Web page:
SEA CurrentsCatch up on news, events, and daily posts from SEA Semester voyages in SEA Currents, the official blog of Sea Education Association.
If you’re in the West Palm Beach area on Sunday, April 2, please visit the SSV Corwith Cramer at our Open Ship Event, from 1 - 5 pm. The location is Rybovich Marine, 4200 N. Flagler Dr. West Palm Beach, FL. (Parking is limited.)
You enter Lyttleton Harbor through a deep slot in the tan brushy hills of the Banks Peninsula, on New Zealand’s South Island. This was all a volcano once, and now the flooded crater reaches inland as a series of long sheltered bays. We’re just short of halfway to the south pole. That’s a latitude similar to Boston, but with no continents nearby, the feeling is different. There’s a lot of motion in the sky here, with the hilltops alternately visible and obscured by folding patches of cloud. It’s possible to feel several seasons’ worth of weather roll by in an hour-bolts of warm sunshine, blasts of sharp wind, sudden sprinkles of rain from some non-vertical direction.
As I write this, the students of C-271 are breaking down the posters they created to reflect on-site observations they made and the conversations they had with people regarding their individual projects in our four port stops. The “ground truthing” of the research they did ashore, while not necessarily contradicting what they learned from published sources available to them in Woods Hole, has certainly given each of them more to think about in terms of issues ranging from cultural preservation and marine resource management to diversification of island economies and human impacts on humpback whales.
After arriving on deck to begin afternoon watch I learned, from a reliable source, that we were sailing in a whale sanctuary. To some this fact would be described as “cool” or “exciting”, but to me this information was life altering. I love whales. I admit it. Maybe a little too much, but I have dreamed of one day seeing these majestic creatures up close and personal. Yet the sea, at least what was visible on the surface, was absent of whales.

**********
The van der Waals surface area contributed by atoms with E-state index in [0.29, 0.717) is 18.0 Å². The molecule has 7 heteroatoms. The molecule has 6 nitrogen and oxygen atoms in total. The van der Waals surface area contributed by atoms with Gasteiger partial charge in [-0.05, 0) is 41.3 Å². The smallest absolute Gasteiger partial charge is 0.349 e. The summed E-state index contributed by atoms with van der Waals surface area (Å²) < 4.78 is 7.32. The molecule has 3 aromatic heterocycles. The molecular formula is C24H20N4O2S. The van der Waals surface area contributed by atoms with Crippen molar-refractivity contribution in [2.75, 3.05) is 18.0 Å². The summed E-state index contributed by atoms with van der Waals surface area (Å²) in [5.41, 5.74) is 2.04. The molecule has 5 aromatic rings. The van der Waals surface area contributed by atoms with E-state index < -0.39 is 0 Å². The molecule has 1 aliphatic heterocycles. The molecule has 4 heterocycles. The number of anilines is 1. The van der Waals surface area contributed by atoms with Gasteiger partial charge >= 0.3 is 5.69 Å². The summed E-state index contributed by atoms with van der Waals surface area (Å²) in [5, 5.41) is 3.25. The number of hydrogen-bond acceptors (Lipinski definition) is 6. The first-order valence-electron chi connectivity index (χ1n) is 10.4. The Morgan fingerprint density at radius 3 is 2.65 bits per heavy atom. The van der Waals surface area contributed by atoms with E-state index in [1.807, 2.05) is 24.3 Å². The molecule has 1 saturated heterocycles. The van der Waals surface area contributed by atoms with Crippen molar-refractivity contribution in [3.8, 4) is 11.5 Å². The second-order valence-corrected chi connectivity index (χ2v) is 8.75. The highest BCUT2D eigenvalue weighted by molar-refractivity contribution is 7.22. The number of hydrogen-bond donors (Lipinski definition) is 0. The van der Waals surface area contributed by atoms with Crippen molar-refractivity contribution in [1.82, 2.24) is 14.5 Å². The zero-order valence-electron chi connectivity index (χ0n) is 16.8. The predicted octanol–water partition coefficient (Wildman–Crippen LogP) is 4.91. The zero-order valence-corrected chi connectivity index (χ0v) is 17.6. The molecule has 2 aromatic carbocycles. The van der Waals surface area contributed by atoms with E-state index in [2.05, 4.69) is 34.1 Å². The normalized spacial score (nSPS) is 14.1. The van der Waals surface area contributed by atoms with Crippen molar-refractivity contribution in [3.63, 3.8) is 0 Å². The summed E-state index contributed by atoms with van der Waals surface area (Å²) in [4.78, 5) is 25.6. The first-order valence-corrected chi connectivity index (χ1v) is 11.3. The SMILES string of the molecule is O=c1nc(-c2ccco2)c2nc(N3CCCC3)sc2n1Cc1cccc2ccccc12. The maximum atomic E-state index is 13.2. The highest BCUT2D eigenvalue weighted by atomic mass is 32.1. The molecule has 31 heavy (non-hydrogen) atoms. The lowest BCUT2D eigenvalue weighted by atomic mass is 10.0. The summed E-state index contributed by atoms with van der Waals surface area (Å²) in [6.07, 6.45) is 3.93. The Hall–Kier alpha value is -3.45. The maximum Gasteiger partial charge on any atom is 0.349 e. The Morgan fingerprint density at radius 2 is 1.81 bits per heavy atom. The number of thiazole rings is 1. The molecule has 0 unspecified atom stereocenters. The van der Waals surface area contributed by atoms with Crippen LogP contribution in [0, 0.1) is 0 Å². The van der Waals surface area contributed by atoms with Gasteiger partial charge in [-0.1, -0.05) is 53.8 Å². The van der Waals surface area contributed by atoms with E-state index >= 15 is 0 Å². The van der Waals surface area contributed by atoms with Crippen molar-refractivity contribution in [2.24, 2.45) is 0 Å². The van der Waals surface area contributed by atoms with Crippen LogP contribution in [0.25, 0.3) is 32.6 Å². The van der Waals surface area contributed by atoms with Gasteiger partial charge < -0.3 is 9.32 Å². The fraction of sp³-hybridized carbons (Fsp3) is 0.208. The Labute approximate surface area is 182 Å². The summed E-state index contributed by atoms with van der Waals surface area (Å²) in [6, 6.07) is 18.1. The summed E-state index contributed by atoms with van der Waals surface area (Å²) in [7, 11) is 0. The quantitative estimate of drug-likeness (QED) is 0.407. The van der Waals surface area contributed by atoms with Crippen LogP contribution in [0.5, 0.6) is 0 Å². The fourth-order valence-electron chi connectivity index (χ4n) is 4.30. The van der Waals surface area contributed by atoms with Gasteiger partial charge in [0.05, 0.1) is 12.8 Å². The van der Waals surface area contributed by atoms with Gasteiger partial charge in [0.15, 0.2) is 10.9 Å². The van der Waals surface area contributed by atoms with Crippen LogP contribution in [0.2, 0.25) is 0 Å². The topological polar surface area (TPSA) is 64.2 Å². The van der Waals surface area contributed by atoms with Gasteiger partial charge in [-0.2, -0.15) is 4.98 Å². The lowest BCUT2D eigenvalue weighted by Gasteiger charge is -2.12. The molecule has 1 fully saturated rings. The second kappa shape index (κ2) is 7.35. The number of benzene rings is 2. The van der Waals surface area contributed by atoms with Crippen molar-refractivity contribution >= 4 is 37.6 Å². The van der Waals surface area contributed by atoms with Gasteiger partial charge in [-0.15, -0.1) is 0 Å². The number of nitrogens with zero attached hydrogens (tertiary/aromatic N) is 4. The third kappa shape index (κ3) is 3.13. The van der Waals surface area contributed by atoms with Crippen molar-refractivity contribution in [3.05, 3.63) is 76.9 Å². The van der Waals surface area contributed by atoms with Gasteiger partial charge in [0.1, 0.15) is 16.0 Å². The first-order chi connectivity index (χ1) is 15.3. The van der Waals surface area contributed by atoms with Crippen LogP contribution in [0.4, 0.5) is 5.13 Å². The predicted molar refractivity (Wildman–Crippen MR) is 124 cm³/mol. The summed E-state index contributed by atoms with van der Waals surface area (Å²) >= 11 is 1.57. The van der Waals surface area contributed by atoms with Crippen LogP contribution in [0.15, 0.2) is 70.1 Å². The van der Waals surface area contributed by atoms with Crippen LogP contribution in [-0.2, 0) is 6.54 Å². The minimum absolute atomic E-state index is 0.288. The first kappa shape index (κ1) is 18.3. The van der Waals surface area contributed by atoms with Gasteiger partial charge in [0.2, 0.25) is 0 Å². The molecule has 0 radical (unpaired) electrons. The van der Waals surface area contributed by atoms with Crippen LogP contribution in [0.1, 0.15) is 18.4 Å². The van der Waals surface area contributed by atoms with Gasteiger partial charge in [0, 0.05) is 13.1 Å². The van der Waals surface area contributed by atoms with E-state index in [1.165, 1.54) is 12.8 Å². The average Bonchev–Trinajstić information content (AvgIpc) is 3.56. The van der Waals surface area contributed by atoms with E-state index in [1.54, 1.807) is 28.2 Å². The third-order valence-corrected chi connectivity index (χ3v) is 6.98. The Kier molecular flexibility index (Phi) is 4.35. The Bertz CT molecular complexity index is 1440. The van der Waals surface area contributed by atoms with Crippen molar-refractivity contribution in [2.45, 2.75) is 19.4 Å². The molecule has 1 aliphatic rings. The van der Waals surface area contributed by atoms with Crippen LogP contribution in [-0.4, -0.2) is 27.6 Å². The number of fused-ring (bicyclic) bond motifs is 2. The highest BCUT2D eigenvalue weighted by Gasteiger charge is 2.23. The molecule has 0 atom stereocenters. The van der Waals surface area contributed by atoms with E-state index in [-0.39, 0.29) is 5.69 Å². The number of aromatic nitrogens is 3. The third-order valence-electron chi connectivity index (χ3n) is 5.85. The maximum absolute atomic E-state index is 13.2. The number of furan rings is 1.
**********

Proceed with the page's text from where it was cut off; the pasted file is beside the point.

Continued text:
I would like to use this opportunity to thank my parents. I know I am definitely prone letting all the things they do for me go unacknowledged. When I told them that I was thinking about applying for a semester on a boat that sailed around the Caribbean it was easy to hear the reservation in their voices. What type of boat? A sailing type I assured them. Where would it go? A few islands, definitely Cuba and Jamaica. These were the types of questions they asked and the types of answers I gave. Having now been on the boat, having sailed around the Caribbean I am acutely aware that I didn’t really know what I was going into.
Hello from the other side… of the Gulf Stream
We are extremely close to Florida, just about 100 miles away. We spent last night anchored in Bahamian waters, but this morning the anchor started dragging as a cold front passed our location so we got underway and then we heaved to in order to drift for the remainder of the afternoon so we could comfortably focus on our oceanography presentations.
Mattias, the Chief Scientist, and I were sitting in lab the other day idly chatting and, after a lull in the conversation, Mattias turns to me and asks what I think the theme song for the Neuston should be. With some thought and discussion, we decided it should be some kind of power ballad from the 80s. Perhaps Styx’s “Come Sail Away” or Journey or something like that.
Since we’ve left Wellington, reminiscence that starts like “I’m really going to miss.” has begun to filter into our everyday conversations. The other day, sitting on a port-side deck box, Elsbeth and I couldn’t stop talking about how much we’re going to miss good old steady Bob, our uncreative yet endearing nickname for the Robert C. Seamans. When you live on a 135-foot boat and it’s your job to attend to the details it’s easy to become hyper-familiar with every nook and cranny.
Greeting from the Bahamas once again loyal readers!
Today was a day aboard the Cramer that one dreams about. It started with me and the rest of C Watch at 11:30 with a watch meeting on the doghouse top amidst a beautiful sunny Caribbean morning. We all shared our high tide and low tides for the past week, gave out beads as special acknowledgements of good deeds, and then had time for reflection.
Reporting live from the Robert C. Seamans! Guess who is leading the troops this dawn watch as J-WO (Junior Watch Officer)? THE SAVAGE as my fellow teammates like to call me (it is also my last name). This entails overseeing the deck and wellbeing of the ship along with making sure hourly checks (boat checks, engine check, navigation) are being done. Who knew that this would be the most challenging part of this program for me personally?